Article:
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Airbus Unveils A400M Drone Launcher

Proof-of-Concept Sees Carrier System Air Drop UAVs From Cargo Ramp

Airbus has made another milestone in its continued testing of the Future Combat Air System when an A400M modified with a UAV air-launch system successfully deployed a drone in-flight.

While the long running concept of an airborne aircraft carrier has eluded attempts at effective implementation in the past, the more compact size and safety of UAVs has opened new possibilities. "Drone hives" as a core element of theoretical swarm tactics -  an area of study eager to nail down a fundamental combat doctrine as technology develops. Getting drone swarms into position is no easy prospect, given their small size and limited range. Being able to send dozens of unmanned aircraft with efficient, cheap cargo aircraft like the A400 would enable more costly, advanced planes to reap the benefit of plentiful drones without having to lug them into battle themselves. In the test flight, Airbus personnel were able to connect the mothership to one of their own Do-DT25 drones, open the rear cargo ramp, and slide the drone out the rear for a successful air launch all while maintaining a command and control link between the two and their home base. The success could mean that future multi-drone deliveries could be made outside a target area for use as standoff munitions under the command of manned aircraft closer to the front. Similar ideology has stood behind similar "missile truck" designs in the past, where less stealthy and secure aircraft are able to hang back from combat and lob ordnance into the fray from afar.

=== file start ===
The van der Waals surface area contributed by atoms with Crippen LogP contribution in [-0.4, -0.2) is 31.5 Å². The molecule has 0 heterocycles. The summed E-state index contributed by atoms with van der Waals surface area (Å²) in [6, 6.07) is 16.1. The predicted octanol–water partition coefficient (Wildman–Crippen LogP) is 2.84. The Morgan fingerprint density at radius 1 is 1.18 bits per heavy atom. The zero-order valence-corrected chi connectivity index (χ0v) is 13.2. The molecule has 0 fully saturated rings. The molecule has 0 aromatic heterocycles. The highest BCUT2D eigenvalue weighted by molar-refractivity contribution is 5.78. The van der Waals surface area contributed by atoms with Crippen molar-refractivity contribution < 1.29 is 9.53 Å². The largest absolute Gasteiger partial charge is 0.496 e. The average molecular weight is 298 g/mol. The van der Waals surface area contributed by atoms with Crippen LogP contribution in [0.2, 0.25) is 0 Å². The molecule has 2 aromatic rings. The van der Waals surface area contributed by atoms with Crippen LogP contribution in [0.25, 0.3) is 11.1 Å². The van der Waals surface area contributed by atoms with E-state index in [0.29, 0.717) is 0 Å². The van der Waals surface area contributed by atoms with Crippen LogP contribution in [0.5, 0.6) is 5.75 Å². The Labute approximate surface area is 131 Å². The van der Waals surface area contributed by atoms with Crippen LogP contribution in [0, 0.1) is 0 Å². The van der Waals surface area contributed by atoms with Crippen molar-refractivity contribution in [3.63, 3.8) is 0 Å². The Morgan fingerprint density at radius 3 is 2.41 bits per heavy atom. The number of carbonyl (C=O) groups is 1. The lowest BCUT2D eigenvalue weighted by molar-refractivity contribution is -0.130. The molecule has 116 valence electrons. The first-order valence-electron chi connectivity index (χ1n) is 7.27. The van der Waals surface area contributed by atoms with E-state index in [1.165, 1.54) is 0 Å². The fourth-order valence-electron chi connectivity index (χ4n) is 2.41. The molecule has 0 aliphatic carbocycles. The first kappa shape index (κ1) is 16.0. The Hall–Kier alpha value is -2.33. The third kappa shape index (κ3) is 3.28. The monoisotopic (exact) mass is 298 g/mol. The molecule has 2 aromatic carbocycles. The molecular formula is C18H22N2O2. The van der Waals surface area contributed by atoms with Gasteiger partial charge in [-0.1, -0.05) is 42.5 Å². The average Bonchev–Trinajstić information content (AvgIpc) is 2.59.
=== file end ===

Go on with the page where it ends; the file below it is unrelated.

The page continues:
The demonstration also served to prove the Modular Airborne Combat Cloud Services (MACCS), the Airbus networking product aiming for Air Force approval throughout the EU. Continued validation testing will next aim to test the limits of large numbers of drones operating simultaneously. The A400M is capable of carrying at least 40 of the DT25's remote carrier, but that number will probably work up to with smaller batches of airborne drones. Previous tests of the drones in-flight have proven the capability of 5 DT25s in flight, receiving controls from a larger manned aircraft in the mission group, as well as a single test with a Eurofighter tasking a pair of the drones in real-time. Airbus sees a definite future with the system, judging from their integration with German Air Force exercises promoting their equipment. 



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